However, we were more than encouraged by the response of pro-lifers across Canada to the leadership race. We were able to recruit and train over 120 riding captains to sell memberships to their pro-life contacts in specific ridings. We were able to sell twice as many memberships compared to the previous leadership race in less than half the time. We were also able to onramp many talented and effective pro-life staffers into the pro-life leadership campaigns.




While we were impressed and happy with the incredible response from pro-lifers to get involved in the leadership race, we have identified certain areas of weakness that need to be shored up in the short- and medium-term. When one views the results of the leadership race, it is a quick conclusion that the pro-life candidates did very well in Western Canada, Ontario, and parts of the Maritimes. However, the candidates did rather poorly in Quebec and most of Atlantic Canada.


It should be noted that the average number of voters in Quebec and Atlantic Canada per riding was 166. This pales in comparison to 685 voters per riding in Ontario and Western Canada. This suggests that each additional pro-life voter identified in Quebec and Atlantic Canada has more than 4x impact of each additional voter identified in Ontario and Western Canada.


In fact, if Quebec were not part of Canada or did not exist, here is how the first and second ballot results (based on points) would have been:


But Quebec does exist and is part of Canada, and will be for a very long time. The reason to discuss the numbers of what could have happened without Quebec is not to cause us to throw up our hands in defeat, but to roll up our sleeves and get to work. The fact of the matter is that, unfortunately, neither Alissa or myself know French and we will not be able to master the language any time soon. However, we cannot wait; we need to hire Francophone staff to build up our list of pro-life supporters throughout Quebec so that in the next leadership race the graphics above apply not just to the numbers outside of Quebec, but within Quebec as well.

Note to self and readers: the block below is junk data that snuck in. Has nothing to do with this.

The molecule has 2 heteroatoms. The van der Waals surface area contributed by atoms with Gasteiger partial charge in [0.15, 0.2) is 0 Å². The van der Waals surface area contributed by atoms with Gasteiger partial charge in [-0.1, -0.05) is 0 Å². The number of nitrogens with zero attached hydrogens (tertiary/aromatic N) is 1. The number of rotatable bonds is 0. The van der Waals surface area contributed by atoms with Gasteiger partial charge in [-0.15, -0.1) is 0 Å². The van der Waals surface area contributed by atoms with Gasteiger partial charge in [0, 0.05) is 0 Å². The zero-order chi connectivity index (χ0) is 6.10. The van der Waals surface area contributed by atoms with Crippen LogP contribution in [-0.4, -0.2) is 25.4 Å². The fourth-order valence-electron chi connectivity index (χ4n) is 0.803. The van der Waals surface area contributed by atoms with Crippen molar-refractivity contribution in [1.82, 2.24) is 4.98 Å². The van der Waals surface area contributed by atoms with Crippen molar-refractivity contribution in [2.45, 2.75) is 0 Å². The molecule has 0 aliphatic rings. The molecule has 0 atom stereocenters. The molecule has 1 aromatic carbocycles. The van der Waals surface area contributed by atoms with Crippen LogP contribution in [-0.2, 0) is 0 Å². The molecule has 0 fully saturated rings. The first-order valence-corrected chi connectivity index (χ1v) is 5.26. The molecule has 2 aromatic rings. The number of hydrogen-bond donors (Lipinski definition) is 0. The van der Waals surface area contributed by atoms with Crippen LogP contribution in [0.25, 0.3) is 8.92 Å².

Furthermore, while we are happy that RightNow was able to sell 10,000 memberships to pro-lifers to vote for the pro-life leadership candidates, that is only 33% of the RightNow database. Another area for improvement is for pro-lifers who are reading this blogpost and did not participate in this leadership race to start getting involved in the political process. Pro-life candidates only win when pro-lifers get involved in the political process. Additionally, many pro-lifers in our RightNow database stepped up to the plate and volunteered when asked and we are incredibly grateful, but there were far more pro-lifers who were contacted who did not volunteer. An hour or two of making membership sales phone calls from more volunteers resulting in a 10% increase in volunteer hours could have identified and sold those 513 required memberships in those 52 ridings to put Leslyn Lewis on the second ballot.


Another area for improvement would be the involvement of other pro-life organizations in these much-needed ridings. Many pro-life organizations were reached out to (particularly in Quebec) that have large enough lists that could have made a mathematical difference in the leadership race for pro-life candidates. RightNow reached out to these organizations and offered bilingual volunteers who were willing to call through these organizations’ lists on those organizations’ behalf to sell memberships to their contacts so that they could also vote for the pro-life leadership candidates. This way, RightNow would help those other pro-life organizations make an actual, mathematical, and positive impact in the leadership race, while respecting internal and legal rules and regulations regarding the utilization of lists (especially maintaining privacy stipulations). Sadly, almost every pro-life organization that RightNow approached declined our offer of help.


It's not good enough for pro-life organizations to send e-mails to supporters about the leadership race. In order to make a real difference, organizations must individually phone supporters, sign them up, and keep track of who they signed up and where they live so we can easily track the results and know where and how to improve for next time. It's also the only path that will enable us to win. 


Finally, it should be noted that as pro-lifers we need to build each other up and not tear each other down. And while this may come as a shock to many people, there is no such thing as a perfect candidate. Every pro-life candidate we have identified has had some sort of flaw (some deeper and more profound than others). But that is okay, because they are human (like the rest of us, myself included) and we must work with what we have available. We must have measured expectations. 


Given all this, it was particularly disappointing to see a pro-life leader like Tanya Granic Allen throw accusations and insinuations at one of the pro-life candidates, Leslyn Lewis. When Leslyn clarified Tanya’s concerns in a very public and transparent way, Tanya did not correct the record, but doubled down on her attack. Given that Leslyn only received 61% of second-place votes from those who placed Derek first, it is mathematically probable that Tanya had some sort of small, but profoundly negative, impact on ensuring that a pro-life candidate did not win the leadership race.